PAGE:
May 2011 Foreclosures +

Do you guys even care about the monthly NODs, NOSs, and TDs?  I find them pretty interesting as a market indicator, but then again, I also chase fire trucks.

So for May 2011, NODs fell to 405 from 462 in April and 544 in March.  This is the lowest number of NOD filings since 404 in January 2008.  NOSs inched up to 520 from 514 in April and down from 611 in March.  TDs were also up a tad to 371 from 351 in April, but down from 390 in March.  The chart is here.  It is in Word, so if you double click on it the supporting data will show up.

This was the 4th month in a row where NOSs surpassed NODs.  For a while, it even looked like TDs would surpass the NOD numbers for the month.  I don’t know if the the foreclosure picture is slowly unwinding or if there is a conspiracy going on (check in, Tofu Mary!) but NODs are certainly moving in a positive direction.

Of the 371 TDs, 82 or 22% were purchased by third parties on the courthouse steps.  Even a few months ago, this figure was around 6% up from a historic 2% figure.  NRES continues to be the gorilla in the room – they bought 38 properties and sold 32.

In reading Guy’s recent posts on the percentages of equity, short, and bank owned sales, I realized that the number of equity sales is being GROSSLY overstated and skewed by using the MLS as a data source.  New builder homes listed on the MLS accounted for at least 5% of total sales but would register as an equity or "normal" sales.  Flipped Trustee’s Sales now account for at least 10% and probably closer to 15% on monthly sales, but are also counted as equity sales.  It is far more grim out there for equity sellers than is being quoted, as if the stated data wasn’t grim enough.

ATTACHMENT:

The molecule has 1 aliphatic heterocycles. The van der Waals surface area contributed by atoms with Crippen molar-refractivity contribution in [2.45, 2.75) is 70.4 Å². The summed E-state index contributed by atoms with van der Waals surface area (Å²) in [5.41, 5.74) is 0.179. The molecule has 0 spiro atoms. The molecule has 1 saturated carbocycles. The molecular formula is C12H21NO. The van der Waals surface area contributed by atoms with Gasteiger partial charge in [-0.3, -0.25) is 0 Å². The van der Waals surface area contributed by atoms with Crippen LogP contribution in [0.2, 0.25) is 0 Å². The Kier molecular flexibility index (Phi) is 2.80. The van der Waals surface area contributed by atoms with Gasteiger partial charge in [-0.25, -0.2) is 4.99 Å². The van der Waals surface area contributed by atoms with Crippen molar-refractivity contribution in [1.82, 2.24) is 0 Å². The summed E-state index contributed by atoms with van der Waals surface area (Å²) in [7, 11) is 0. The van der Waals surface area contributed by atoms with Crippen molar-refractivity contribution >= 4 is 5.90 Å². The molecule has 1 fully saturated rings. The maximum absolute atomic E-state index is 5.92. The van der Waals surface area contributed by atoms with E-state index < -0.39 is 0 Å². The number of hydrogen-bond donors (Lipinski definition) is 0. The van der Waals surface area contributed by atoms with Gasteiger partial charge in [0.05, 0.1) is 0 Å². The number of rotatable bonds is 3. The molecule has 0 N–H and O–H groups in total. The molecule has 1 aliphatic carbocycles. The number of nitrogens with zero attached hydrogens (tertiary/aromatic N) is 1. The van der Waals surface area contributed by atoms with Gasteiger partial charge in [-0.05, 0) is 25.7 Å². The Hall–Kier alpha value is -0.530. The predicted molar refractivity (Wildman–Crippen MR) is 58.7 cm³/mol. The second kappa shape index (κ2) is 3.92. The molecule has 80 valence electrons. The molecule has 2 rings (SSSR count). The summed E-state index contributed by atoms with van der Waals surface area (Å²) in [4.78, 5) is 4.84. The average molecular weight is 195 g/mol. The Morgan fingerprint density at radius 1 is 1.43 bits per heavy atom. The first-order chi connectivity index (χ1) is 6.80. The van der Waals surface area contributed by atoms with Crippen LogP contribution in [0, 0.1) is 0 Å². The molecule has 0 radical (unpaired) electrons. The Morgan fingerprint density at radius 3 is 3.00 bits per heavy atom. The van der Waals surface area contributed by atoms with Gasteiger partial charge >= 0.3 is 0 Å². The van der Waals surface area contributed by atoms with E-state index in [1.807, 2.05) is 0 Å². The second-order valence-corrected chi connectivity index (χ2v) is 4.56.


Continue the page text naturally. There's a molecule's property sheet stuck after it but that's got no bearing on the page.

Deficiency Judgment filings are definitely on the rise based on what I see from the legal filings in the RGJ.  The big banks are generally conspicuously absent, but the local credit unions are being pit bulls.  Remember "we’re local, we’re your friend?"  Now it’s "we’re local and we know where you live, scumbag."  Wachovia is going after Eastside Development (Lake Ridge Apartments, Nathan Topol et al) for a big judgment.

On a lighter note, CommRow has stepped up to the plate and received a new batch of permits on their project at 255 N. Virginia.  No permits on the parking garage yet, and the "programming agreement" for the trench covet kept getting postponed at the City Council meetings.:

–  BLD11-05082 – $10,000 for interior demolition.

–  BLD11-02928 – $230,000 for a Climbing Wall (a new category for the city!).

–  BLD11-03200 – $95,000 for TIs.  That’s for "tenant improvements" not "terrible idea", at least in city-speak.